This project embeds critical global learning in the teaching and learning of mathematics in school. Using the medium of a core subject to develop such learning places the competences at the heart of the school curriculum and encourages their prioritisation. The focus will be on 10-12 year olds but materials produced are likely to be suitable for a wider age range.
The intended outputs are a teacher professional development resource; contributions to initial teacher education; curriculum materials for school learners; and e-twinning activities, all housed on a legacy website. Themes to be explored include the global nature of mathematics; mathematics in history; ethno-mathematics; critical numeracy; and modelling contemporary social issues. Throughout the processes used will emphasise an embodied approach with learners working together to create a community of enquiry, one within which they experience rational and reasonable dialogue about things that matter to them and their teachers. Thus both the topic content and the espoused pedagogy will support the development of the knowledge, attitudes, dispositions and skills that are required for critical global learning within the teaching of mathematics.
In an increasingly globalised world, critical global learning should form a vital part of children's education (OECD, 2016, Global competency for an inclusive world]).
Global competence includes acquiring the knowledge and awareness of global and intercultural issues and the ability to learn from and live with people from diverse backgrounds, developing the capacities for mutually respectful interaction and open and flexible attitudes. This is in line with the priority of the EU to foster education which addresses social, ethnic, linguistic and cultural diversity and which develops social, civic, intercultural competences, media literacy and critical thinking (EU, 2017, Erasmus+ Programme Guide).
In addition, mathematics education researchers have long recognised that mathematics is formatting society, often creating and reinforcing inequality and social division. A mathematics education is needed which develops ‘mathemacy’ alongside literacy and supports the development of critical citizenship.
In many European countries, attainment in mathematics is low with many children reporting anxiety and lack of self-efficacy in the subject. In addition, teaching strategies known to enhance learning are less likely to be used with disadvantaged students and overall levels of attainment are negatively correlated with levels of disadvantage. Further, mathematical competence is needed in order to understand and interact as citizens with contemporary, complex societies and to understand the ways that mathematics is formatting society, often creating and reinforcing inequality and social division.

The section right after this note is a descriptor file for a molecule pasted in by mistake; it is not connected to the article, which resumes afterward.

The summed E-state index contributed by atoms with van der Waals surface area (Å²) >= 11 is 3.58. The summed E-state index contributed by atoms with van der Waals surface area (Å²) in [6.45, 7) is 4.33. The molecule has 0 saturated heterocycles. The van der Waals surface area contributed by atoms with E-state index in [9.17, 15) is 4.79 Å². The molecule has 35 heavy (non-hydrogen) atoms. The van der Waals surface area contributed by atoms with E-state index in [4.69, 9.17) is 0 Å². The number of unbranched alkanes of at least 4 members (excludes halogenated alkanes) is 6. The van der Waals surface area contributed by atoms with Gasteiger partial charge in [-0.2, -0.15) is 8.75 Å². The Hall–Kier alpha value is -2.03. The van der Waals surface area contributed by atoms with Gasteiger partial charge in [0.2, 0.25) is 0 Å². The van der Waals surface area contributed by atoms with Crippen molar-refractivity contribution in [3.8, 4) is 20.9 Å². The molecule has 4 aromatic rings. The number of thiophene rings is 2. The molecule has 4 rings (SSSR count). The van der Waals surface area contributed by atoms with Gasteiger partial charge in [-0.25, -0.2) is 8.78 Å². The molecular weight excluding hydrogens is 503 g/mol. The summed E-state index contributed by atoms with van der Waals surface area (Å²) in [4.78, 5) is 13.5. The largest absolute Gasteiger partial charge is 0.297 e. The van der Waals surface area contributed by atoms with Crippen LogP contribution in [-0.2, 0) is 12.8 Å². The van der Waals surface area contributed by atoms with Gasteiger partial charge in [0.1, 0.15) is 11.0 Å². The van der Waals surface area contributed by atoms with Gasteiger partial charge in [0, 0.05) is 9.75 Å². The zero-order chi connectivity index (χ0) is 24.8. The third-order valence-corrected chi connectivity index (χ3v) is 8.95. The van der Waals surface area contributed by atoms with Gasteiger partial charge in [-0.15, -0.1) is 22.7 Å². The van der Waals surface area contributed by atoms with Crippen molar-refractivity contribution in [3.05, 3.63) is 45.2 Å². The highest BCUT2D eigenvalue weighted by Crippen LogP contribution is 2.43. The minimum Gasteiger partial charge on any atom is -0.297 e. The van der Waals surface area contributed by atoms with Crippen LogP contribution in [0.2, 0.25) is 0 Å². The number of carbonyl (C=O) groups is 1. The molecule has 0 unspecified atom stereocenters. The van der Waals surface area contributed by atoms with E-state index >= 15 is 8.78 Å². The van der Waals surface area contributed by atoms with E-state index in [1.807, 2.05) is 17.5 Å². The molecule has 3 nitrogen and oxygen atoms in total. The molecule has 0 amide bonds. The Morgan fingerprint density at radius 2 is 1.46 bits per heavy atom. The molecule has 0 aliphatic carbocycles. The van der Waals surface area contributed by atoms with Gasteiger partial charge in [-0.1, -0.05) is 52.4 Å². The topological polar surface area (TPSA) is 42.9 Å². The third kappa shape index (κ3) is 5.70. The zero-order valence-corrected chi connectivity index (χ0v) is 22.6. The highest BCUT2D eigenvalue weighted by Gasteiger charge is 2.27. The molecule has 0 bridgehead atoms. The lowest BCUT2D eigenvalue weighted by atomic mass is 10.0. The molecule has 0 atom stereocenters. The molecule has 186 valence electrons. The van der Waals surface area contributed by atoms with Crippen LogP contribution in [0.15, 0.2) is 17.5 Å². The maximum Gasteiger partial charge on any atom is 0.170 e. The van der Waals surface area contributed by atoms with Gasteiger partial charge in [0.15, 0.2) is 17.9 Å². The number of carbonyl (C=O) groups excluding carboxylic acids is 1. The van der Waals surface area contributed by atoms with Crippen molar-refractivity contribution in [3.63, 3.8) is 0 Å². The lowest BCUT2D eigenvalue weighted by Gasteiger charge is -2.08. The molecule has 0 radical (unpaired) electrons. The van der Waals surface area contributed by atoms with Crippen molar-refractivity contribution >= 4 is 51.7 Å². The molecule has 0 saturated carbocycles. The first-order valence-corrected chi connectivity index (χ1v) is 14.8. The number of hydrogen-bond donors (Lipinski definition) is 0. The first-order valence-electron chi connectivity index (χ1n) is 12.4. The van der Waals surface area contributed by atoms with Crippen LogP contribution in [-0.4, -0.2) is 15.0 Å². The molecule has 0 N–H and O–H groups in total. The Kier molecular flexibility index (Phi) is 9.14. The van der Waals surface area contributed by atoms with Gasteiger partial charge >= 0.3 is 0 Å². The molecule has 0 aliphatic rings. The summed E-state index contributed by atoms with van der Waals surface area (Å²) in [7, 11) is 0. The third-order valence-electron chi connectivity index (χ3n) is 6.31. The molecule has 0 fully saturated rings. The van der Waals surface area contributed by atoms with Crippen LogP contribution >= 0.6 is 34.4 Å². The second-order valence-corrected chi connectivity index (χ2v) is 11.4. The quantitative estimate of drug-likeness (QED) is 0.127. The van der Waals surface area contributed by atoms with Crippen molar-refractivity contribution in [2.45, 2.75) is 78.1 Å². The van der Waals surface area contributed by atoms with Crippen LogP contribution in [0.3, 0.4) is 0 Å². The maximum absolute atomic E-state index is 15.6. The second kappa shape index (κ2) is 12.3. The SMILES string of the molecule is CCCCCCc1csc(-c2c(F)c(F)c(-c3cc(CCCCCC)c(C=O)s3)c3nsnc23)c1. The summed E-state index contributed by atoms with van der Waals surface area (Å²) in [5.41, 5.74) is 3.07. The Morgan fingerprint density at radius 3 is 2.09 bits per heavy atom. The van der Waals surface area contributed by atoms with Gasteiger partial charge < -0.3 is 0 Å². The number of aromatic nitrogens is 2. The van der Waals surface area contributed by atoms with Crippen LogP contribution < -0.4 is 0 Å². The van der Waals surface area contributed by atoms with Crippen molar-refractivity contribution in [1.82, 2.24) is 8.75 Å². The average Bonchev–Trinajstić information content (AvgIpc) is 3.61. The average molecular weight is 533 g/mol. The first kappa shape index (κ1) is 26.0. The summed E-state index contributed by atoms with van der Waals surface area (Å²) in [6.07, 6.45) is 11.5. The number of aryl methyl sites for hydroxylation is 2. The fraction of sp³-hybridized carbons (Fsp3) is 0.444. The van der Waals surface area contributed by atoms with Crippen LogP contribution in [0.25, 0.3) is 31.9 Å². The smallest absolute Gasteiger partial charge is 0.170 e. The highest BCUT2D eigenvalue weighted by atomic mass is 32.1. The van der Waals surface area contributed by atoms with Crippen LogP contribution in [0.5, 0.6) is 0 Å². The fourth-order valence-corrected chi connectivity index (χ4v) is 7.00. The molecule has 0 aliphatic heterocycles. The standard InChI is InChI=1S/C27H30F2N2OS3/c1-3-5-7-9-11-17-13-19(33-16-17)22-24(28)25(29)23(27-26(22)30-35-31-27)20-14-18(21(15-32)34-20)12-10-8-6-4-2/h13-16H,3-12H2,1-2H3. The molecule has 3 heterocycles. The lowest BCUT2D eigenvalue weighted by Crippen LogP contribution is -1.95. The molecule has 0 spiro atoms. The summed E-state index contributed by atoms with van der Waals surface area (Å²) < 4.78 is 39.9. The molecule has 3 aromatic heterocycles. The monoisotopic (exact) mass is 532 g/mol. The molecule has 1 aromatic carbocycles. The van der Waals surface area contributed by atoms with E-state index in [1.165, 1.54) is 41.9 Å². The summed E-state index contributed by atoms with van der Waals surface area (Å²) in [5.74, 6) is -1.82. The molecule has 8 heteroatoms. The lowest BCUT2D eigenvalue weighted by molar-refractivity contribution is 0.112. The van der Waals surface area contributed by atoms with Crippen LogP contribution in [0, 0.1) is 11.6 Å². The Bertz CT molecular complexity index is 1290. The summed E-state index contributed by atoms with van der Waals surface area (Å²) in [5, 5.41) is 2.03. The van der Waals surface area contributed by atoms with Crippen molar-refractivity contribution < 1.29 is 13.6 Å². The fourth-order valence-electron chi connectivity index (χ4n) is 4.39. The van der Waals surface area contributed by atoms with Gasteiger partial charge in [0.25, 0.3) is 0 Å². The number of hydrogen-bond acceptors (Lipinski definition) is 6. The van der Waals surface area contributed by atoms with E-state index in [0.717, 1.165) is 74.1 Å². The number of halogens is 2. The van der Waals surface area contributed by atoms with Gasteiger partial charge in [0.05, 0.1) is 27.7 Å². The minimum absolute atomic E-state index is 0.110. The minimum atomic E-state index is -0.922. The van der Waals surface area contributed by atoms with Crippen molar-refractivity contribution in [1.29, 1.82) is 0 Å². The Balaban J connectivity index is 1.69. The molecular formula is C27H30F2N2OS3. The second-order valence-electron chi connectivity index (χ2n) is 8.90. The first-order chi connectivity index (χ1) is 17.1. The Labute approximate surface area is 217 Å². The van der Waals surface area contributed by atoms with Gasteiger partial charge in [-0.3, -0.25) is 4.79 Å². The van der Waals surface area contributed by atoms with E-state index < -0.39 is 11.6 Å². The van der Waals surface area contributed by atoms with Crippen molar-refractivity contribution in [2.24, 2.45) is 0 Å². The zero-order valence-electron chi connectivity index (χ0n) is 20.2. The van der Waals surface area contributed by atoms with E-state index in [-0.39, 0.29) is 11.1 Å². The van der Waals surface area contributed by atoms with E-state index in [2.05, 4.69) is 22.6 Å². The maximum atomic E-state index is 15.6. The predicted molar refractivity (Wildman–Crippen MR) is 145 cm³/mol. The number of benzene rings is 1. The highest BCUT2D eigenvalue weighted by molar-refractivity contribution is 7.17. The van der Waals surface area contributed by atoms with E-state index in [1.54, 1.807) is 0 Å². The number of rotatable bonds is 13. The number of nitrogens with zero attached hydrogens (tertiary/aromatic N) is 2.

PiCaM aims at developing classroom resources that open up opportunities for every child to build a positive and productive relationship with the subject, developing a high mathematical self-concept and self-efficacy. Both topic content and the espoused pedagogy will support the development of the knowledge, attitudes, dispositions and skills that are required for critical global learning within the teaching of mathematics.
Working with teachers
PiCaM will develop specific training programmes for in-service and pre-service teachers. The goal is to help in understanding the role education can play in combating racism and discrimination and in supporting the achievement of migrant children; to acquire the skills to recognise and adapt practice in response to diversity amongst learners; and to develop techniques to support observation, listening and intercultural communication through drawing on techniques learnt from P4C (Philosophy for Children).
P4C is a questioning and enquiry based approach, thus far hardly used within mathematics education, which encourages the exploration of ideas. It gives children the possibility of seeing that their ideas have value and that others have different ideas that have value too. It gives children a chance to speak and be heard without the need always to be right and to develop confidence to ask questions and learn through discussion.